Food for the Thoughtful

Such a premium is placed here on a restaurant’s being fashionable that it can be hard to tell which ones actually serve good food. For the hip crowd, as long as it’s one of Arkady Novikov’s see-and-be-seen spots, it’s good. Alexey Zimin, restaurant critic for Vedomosti, points the way to three of his favorite eateries in Moscow from a purely gastronomic perspective.

Seiji At three years old, Seiji is an old-timer these days—and the city’s most important Japanese restaurant. Chef Seiji Kusano organizes delivery of the freshest fish from Japan. He creates dishes with a contemporary twist, with influences from Europe, but in carefully measured doses so Moscow sushi fans get what they’re used to—though at much higher quality. Dinner, $200. At 5/2 Komsomolsky Prospekt; 7-495/246-7624.

Barashka It’s Azerbaijani cuisine. Yes, it’s also a Novikov. I like it because the simple, marketlike, peasant Caucasian food is transformed into a pleasant modern package. They use precise, simple recipes. They have good salads. And they have all kinds of stewed ragout-style dishes, meat and potatoes, and shashlik. Other ethnic Azerbaijani restaurants, such as Karetny Dvor, don’t measure up. Dinner, $100. At 20/1 Ulitsa Petrovka; 7-495/200-4714.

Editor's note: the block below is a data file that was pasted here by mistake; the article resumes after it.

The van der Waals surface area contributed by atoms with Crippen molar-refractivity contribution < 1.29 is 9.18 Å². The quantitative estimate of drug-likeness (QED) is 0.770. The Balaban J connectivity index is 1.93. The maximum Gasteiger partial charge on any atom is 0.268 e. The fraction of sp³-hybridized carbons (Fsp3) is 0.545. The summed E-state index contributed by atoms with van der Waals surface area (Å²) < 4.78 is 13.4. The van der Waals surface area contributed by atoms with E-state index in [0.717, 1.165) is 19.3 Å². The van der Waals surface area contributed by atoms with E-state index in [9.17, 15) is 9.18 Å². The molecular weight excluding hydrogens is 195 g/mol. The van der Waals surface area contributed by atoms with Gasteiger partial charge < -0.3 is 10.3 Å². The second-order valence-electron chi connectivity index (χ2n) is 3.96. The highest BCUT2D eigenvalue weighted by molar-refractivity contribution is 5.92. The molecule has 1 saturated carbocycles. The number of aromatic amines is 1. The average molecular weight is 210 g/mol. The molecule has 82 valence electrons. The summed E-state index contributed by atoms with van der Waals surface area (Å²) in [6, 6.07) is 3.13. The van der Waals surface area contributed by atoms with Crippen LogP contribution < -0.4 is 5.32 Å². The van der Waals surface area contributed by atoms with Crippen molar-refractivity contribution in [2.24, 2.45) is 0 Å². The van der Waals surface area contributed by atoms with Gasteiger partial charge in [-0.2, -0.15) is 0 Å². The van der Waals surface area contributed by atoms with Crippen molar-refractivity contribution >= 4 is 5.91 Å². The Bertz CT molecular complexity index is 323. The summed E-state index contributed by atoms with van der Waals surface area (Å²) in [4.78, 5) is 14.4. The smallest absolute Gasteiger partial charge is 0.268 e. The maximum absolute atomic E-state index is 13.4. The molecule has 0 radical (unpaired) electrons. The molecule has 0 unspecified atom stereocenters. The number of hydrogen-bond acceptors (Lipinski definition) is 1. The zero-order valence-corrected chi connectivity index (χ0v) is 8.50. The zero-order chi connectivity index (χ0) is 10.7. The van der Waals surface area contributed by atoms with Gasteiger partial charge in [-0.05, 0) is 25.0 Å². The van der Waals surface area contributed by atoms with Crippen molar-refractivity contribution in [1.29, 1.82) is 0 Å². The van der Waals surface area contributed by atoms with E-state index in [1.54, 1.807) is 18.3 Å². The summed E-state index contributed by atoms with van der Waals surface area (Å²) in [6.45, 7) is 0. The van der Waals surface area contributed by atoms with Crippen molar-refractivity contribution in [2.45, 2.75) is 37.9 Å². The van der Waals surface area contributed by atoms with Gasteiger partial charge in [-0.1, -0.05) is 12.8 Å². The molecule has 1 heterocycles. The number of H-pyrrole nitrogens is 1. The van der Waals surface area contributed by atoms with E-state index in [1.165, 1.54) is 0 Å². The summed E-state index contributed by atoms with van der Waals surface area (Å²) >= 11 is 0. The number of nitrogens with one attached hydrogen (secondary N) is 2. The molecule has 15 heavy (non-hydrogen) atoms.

Semifreddo Of all the Italian restaurants, I like this one the best. Its Sicilian chef offers creative food made with top ingredients; it’s sophisticated but also light on the stomach. All the seafood is good. I especially like the classical Italian salad—calamari with potato, which is served warm. The dessert here is also delicious. Note: Semifreddo is expensive, even by Moscow standards. Dinner, $220. At 2 Ulitsa Rossolimo; 7-495/ 248-6169;